To The Editor,
This is a time for calm and clear-headed reason – a time when many appear to have lost their cool. Corona virus is top of mind. Gloom and doom. Bad news. A pronounced degree of alarmism.
The focus of most media coverage has heightened fear and anxiety. Public health officials stress how bad it might become. They report daily on how many more cases there have been, how many more might be detected, and how many deaths might be coming. The spread of the virus may seem more newsworthy than articles that stress precautionary measures the public should take, or those that provide perspective
A prime example is a Washington Post on-line computer model that shows how quickly the virus could spread in a hypothetical community of 200 people. The “expert” who wrote the article and developed the model based it on the assumption that every single person who contacted someone infected by the virus would become infected. That totally ignores that many people who contact an infected person will not contract the disease. The rate of infection is only a small percentage of the population. Moreover, the vast majority of people who do become infected get better and survive.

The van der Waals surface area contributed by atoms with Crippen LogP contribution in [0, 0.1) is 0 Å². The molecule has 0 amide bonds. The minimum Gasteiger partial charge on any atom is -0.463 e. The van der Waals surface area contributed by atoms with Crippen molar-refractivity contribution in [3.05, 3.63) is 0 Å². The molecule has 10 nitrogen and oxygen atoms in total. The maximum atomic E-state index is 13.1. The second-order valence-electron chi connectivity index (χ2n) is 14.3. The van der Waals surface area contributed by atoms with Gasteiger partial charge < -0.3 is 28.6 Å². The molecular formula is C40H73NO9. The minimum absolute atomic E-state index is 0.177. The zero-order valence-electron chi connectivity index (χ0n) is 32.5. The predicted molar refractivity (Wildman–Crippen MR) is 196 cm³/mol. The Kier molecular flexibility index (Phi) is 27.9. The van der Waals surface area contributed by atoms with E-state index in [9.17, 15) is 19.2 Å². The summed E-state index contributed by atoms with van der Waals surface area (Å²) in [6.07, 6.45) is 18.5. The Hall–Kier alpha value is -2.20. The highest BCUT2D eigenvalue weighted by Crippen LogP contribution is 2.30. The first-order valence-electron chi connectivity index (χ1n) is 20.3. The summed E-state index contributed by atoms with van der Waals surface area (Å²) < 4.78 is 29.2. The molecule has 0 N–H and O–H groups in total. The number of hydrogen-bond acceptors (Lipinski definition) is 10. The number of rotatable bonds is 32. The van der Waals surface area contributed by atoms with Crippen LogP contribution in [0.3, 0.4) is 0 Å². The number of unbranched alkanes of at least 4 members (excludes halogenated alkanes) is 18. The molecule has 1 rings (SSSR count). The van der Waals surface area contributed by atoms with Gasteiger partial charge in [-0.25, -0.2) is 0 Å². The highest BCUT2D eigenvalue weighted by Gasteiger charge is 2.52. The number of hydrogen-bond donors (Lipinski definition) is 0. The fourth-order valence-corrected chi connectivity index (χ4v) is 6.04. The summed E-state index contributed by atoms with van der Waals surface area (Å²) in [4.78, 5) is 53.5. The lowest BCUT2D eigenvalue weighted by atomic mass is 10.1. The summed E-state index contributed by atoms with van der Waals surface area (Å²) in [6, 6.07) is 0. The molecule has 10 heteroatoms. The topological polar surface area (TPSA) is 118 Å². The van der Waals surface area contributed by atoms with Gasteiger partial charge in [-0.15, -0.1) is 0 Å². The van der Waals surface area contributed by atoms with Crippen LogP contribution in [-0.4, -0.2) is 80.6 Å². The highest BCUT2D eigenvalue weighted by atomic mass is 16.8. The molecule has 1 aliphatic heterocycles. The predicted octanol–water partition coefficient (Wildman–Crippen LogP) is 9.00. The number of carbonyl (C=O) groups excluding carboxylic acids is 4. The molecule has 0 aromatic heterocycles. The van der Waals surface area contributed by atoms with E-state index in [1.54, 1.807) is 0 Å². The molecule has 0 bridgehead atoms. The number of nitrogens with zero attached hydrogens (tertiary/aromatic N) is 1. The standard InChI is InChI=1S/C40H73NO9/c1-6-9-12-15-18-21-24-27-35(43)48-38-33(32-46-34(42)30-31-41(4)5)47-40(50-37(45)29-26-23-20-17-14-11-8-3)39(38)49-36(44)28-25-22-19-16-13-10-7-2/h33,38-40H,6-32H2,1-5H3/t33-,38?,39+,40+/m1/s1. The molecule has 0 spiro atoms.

The curves most media and health officials refer to show the trends in total cases. Those are cumulative trends that rise with each new reported case. Those trends can never go downward. Most officials ignore the numbers that show new cases each day, which can go up, but also can and do go down as the epidemic is managed and runs its course. China and South Korea are not the only countries where this has happened. The same pattern is beginning to appear in some European countries that took timely public health measures.
We the public desperately need a bit more balance in responding to COVID-19. I appreciate the Review’s measured tone in its coverage of the scare.
We need to keep perspective – to look at things more broadly. I am not worried by the fact there are about 1,800 traffic deaths annually in Canada, which means that every day there is about one chance in five that I or any Canadian will be in a fatal accident. Or about one chance in 50 that any one of us will suffer a serious life-affecting traffic injury, or one in almost 500 who will require medical treatment. We have become used to traffic accidents and tend to take those risks in stride as normal, so most of us respond by exercising reasonable caution.
Yes, this epidemic is serious, but let’s not overdo things. Let us all take reasonable precautions, help those of our friends and neighbours who need help, and look forward to the flowers of spring. They too shall come.
Leo Lehtiniemi, Glen Robertson, Ontario